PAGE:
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Why Is Veganism a Sustainable Choice?

By definition, veganism is a movement focused on animal rights. However, according to a survey made by the British journal The Guardian, 38% of new vegans say that the concern with environmental causes was a decisive factor in adopting the rising lifestyle. 

When people start to care about the environment, it makes absolute sense to rethink their relationship with food. Moreover, to consider the way our society sees food in every stage of production. 

Livestock and raising animals

For starters, livestock is one of the biggest accountable businesses for deforestation. It's done so that the soil can be uniform and clean in order for the cattle to be raised on. As if burning forests wasn’t enough, this practice contributes to the emission of polluting gases, which affects our atmosphere and elevates the greenhouse effect. 

Furthermore, deforestation becomes even more of an issue when we consider that all of these captivity animals need to eat: the base for a cattle’s diet is soy, which is processed until it becomes a nutritional animal food. And what’s worse, farmers all around the globe also tend to deforest and burn soils to accelerate it’s process of production.

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The water issue 

It is no news that the entire world is facing a water crisis. Even with 2.5% of the world’s water being fresh water, almost all of it is in form of ice or under the ground: only an overall tiny fraction of that is available for humans and animals to consume.The Water Footprint Network's report "The Water Footprint of Humanity" shows that currently almost 70% of the world’s available and in-use water is destined to growing food, 25% is used in industries and only the remaining 5% is destined to household use. 

According to the International Water Management Institute (IWMI), a day in a plant-based diet tends to consume a thousand liters of water - although that seems an awfully large number, it is much less expressive than the five-thousand liters of water that are aggregated in an omnivorous, typical American diet. Professor John Antony Allan, a renowned water scientist, considers plant-based diets as “the magic demand management thing that could be done for global water security, cutting our water footprint roughly in half.”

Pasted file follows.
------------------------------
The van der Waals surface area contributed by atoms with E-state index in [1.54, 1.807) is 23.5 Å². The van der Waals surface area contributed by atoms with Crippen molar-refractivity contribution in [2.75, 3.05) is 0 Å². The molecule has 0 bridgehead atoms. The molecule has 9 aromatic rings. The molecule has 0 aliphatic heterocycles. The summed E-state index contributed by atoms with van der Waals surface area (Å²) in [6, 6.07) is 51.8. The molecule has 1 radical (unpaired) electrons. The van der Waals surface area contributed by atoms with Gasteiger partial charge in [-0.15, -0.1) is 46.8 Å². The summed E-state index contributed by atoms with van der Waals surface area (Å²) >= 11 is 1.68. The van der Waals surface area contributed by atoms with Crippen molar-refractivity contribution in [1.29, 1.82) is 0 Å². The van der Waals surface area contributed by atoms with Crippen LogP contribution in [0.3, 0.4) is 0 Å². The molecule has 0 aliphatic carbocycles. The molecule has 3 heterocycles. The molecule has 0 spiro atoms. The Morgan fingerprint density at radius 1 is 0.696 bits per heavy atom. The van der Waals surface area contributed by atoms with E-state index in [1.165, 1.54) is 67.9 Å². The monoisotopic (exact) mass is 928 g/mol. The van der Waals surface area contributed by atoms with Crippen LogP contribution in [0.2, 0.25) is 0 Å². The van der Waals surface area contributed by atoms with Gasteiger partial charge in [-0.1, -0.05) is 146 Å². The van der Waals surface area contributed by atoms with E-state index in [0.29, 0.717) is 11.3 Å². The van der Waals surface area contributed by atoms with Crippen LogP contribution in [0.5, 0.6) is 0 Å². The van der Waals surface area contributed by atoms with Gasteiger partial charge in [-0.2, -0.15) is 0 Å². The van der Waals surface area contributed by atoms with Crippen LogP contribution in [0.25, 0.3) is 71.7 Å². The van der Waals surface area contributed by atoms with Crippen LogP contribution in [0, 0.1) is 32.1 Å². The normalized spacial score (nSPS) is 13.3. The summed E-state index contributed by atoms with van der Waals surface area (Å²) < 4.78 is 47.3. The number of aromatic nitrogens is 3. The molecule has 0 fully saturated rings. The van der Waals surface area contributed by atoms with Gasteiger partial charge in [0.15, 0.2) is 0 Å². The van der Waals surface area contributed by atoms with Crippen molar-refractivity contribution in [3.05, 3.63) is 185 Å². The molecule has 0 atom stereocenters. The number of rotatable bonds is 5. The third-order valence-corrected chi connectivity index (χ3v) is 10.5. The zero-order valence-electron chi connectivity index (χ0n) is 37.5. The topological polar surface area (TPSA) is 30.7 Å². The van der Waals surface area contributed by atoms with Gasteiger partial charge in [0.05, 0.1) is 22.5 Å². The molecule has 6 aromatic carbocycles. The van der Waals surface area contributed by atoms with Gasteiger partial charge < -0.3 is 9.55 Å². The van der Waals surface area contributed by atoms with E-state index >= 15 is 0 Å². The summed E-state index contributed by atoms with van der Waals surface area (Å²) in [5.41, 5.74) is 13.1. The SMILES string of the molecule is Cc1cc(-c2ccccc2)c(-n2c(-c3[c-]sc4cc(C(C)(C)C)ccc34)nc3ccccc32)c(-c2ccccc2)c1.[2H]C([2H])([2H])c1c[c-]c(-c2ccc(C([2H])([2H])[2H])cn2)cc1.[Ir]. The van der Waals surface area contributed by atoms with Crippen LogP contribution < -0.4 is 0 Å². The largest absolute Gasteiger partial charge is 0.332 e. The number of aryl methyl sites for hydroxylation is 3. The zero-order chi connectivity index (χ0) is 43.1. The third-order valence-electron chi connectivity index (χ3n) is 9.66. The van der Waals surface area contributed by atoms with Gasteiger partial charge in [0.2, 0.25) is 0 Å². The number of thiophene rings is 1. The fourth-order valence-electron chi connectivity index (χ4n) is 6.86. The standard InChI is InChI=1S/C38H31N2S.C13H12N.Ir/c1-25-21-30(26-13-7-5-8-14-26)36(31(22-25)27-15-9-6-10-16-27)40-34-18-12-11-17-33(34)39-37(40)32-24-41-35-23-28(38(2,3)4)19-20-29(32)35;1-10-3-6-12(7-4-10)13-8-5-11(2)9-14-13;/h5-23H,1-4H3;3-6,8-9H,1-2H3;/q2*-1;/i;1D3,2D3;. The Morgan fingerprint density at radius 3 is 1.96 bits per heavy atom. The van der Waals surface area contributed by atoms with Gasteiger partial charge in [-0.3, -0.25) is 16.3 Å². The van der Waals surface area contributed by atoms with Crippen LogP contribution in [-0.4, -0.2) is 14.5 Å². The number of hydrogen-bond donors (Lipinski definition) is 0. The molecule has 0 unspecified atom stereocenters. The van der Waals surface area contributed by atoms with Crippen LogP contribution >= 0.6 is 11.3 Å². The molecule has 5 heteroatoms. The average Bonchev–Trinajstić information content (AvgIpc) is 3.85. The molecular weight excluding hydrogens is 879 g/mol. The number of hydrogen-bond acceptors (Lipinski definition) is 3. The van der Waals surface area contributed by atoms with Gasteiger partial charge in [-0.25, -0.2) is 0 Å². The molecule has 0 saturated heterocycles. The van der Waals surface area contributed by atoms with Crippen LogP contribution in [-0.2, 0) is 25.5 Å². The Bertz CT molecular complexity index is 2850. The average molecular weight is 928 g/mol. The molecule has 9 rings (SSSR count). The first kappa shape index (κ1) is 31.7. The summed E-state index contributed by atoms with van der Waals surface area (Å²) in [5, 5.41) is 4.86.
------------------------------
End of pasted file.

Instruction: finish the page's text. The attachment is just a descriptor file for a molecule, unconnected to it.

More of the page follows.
Also the runoff from the fertilizers used to grow feed, with a huge amount of nitrogen and phosphorus, ends up in streams and in the water we consume day by day in household. Not very healthy.

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Veganism itself is the solution for environmental issues     

Veganism is, above anything, a lifestyle. It is not restricted to a non-cruelty policy in food or clothing, but considers everything we consume, and the way we do it. Most vegan products are thought to be recycled or reused and to reduce the human waste in every sphere of our routine. 

It is valid to say that you don’t have to go 100% vegan to embrace environmental causes or to worry about the world’s sustainability. You can start by changing little habits in your routine, such as reducing the meat in your diet, consider sustainable fashion items or even aware family members and friends around you.

Even a tiny step could help, don’t pressure yourself and do the best you can! 


The article above was edited by Gabriela Girardi

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Maíra Pilão

Casper Libero '23

Estudante de Jornalismo. Apaixonada por Sylvia Plath e por contar histórias.
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